- Change ALL the default settings on your Access Point, wireless cards, and routers. These include the SSID, Administrative passwords and User passwords. The default names and passwords are published by the manufacturers on the Internet and are available to anyone.
- Choose an SSID (Network Name) that will not attract unwanted attention. Do not use your telephone number, family last name, the name of the residence, the address of the residence, etc.
- Choose a unique SSID.
- Disable Automatic SSID Broadcast. If you have more than one AP set up to allow roaming, you might not want to do this due to technical considerations. However, most users should consider this option.
- Change the default channel. While this is not truly a security issue, it may help with radio interference, as many devices use the same channel.
- Always use encryption (WEP or WPA) on your wireless network. If possible, use a 128-bit or higher variation.
- Whenever possible, use additional encryption such as SSL or VPN.
- Change the encryption key on a periodic basis.
- NEVER use the SSID (Network Name) as the Encryption Key.
- If the following features are part of your AP or router, make sure you use them:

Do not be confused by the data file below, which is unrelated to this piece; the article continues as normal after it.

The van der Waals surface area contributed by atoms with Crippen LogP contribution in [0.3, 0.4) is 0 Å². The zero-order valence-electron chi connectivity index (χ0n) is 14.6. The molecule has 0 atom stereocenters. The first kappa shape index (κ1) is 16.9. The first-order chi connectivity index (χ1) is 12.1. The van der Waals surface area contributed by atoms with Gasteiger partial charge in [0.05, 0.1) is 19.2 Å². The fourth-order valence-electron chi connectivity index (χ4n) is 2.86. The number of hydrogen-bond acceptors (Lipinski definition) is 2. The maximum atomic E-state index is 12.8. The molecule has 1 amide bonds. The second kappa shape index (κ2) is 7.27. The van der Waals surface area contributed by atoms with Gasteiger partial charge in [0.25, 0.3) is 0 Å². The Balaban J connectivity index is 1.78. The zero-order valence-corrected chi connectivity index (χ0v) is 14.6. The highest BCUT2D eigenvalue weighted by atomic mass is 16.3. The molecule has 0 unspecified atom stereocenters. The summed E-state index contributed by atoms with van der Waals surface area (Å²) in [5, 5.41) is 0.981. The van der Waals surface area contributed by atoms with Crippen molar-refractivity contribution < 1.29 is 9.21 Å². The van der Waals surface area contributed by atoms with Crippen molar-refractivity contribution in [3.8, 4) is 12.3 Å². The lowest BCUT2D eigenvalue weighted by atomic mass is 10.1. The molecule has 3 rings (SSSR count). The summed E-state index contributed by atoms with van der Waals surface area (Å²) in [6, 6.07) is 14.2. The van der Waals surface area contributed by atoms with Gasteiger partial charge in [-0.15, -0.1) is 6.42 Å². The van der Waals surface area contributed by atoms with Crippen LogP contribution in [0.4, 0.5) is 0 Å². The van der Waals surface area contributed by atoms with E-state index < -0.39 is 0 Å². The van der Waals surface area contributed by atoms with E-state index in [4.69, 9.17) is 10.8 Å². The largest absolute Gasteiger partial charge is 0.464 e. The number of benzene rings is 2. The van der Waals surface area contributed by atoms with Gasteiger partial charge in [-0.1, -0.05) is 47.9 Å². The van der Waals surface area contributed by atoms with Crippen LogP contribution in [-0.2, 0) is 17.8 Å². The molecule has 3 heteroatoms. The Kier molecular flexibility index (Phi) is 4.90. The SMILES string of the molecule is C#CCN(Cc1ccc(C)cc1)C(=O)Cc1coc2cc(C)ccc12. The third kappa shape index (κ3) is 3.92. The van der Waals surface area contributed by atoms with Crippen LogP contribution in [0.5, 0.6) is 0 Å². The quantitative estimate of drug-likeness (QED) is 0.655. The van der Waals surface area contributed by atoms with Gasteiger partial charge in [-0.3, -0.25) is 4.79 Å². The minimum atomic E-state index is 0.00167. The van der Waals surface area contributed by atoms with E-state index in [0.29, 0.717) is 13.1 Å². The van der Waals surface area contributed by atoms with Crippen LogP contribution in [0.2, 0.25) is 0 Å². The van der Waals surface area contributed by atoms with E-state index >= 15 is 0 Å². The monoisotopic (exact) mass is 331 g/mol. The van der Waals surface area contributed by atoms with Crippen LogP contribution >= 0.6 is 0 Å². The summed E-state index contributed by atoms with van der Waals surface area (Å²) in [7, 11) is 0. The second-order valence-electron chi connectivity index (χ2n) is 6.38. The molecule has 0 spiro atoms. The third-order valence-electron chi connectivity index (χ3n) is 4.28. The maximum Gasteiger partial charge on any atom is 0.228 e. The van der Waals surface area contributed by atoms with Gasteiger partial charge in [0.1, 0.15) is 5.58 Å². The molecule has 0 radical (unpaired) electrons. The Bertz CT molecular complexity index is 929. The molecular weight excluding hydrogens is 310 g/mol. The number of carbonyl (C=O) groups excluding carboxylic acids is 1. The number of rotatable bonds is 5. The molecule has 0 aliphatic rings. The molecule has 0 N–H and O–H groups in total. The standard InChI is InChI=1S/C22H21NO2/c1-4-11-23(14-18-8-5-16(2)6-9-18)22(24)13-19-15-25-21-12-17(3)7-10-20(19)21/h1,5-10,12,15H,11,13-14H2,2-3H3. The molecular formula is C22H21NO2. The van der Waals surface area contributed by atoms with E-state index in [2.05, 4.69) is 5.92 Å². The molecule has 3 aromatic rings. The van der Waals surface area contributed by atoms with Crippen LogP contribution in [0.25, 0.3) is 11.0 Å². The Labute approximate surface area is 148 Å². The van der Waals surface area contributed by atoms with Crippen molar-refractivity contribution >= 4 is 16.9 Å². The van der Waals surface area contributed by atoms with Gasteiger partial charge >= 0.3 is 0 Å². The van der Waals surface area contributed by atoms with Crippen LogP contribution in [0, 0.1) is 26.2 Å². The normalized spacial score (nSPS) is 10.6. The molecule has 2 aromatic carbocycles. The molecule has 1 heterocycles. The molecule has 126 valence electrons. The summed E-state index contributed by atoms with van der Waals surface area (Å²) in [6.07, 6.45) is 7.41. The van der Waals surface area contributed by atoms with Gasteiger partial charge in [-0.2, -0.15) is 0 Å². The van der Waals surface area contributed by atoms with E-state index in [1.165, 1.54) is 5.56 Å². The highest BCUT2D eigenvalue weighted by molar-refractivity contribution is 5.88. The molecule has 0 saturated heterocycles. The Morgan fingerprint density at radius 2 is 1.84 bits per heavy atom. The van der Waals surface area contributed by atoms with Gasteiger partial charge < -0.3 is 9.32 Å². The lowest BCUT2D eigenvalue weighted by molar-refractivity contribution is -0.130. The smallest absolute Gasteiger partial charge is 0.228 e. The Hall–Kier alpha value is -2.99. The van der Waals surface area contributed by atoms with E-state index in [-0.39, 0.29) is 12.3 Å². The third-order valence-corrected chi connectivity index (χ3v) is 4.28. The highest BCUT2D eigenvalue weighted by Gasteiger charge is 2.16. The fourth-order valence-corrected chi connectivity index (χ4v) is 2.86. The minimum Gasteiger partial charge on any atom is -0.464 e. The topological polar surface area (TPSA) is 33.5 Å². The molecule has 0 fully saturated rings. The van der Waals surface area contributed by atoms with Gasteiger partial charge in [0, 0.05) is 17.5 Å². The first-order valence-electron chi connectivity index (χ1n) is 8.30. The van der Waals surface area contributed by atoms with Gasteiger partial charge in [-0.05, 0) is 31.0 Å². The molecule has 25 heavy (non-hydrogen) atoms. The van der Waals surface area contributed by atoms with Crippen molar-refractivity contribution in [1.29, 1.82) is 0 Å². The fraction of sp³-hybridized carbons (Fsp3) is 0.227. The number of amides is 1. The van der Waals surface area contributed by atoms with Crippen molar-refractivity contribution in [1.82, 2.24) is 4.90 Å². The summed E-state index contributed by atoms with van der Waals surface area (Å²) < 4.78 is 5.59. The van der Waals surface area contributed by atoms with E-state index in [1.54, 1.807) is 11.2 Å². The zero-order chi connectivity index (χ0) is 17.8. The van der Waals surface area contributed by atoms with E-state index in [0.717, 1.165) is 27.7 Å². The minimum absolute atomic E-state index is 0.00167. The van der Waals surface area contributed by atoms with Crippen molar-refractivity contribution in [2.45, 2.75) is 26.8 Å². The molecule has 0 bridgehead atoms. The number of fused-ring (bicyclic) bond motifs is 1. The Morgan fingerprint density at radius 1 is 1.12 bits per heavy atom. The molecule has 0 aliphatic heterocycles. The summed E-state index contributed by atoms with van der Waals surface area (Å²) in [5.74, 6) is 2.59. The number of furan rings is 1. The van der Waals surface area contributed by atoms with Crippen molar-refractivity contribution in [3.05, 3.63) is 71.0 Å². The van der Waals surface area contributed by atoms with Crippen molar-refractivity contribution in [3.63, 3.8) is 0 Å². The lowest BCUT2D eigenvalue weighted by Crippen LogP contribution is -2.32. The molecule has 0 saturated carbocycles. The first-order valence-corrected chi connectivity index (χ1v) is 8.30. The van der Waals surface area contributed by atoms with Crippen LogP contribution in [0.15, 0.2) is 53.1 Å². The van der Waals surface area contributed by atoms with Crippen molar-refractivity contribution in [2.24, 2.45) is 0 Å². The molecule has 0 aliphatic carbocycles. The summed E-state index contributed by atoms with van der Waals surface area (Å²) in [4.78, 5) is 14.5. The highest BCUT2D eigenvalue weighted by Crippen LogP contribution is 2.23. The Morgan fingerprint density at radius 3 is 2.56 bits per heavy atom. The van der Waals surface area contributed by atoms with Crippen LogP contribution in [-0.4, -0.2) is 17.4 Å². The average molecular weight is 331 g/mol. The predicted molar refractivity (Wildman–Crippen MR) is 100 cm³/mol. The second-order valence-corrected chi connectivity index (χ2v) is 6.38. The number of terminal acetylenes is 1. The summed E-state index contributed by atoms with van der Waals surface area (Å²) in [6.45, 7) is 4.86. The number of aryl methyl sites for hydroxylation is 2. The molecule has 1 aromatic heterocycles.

- Firewall: Restrict wireless usage to only the minimum TCP and UPD ports needed. And disable all other ports. For example, you may wish to enable TCP Port 80 (HTTP), and TCP Port 110 (POP) yet disable TCP Port 25 (SMTP) to prevent becoming a wireless mail relay, and TCP Ports 20, 21 (FTP) to prevent unauthorized file transfers. Also, block file sharing ports for programs such as Kaaza.
- Address Control List: The ACL limits the Machine Address Code addresses that may access your AP. Each wireless Network Interface Card has a unique MAC address, so this limits which wireless NICs (and therefore which computers) may access your network.
- If a fixed number of mobile devices are connecting to the AP, disable DHCP and use static IP addresses
- If a varying number of devices will be on the wireless network segment, limit the size of the DHCP address pool to the absolute maximum number of needed addresses. Many people use DHCP to make it easier on the users. However, there is no need to for the network to give out 254 addresses, or even 30, if you only need 3.
- Most Access Points have built in logging. Periodically, review the access logs and look for any abnormalities.
This covers just some of the basics for securing your home computing environment. I hope this gets you all of to a safe and happy New Year!
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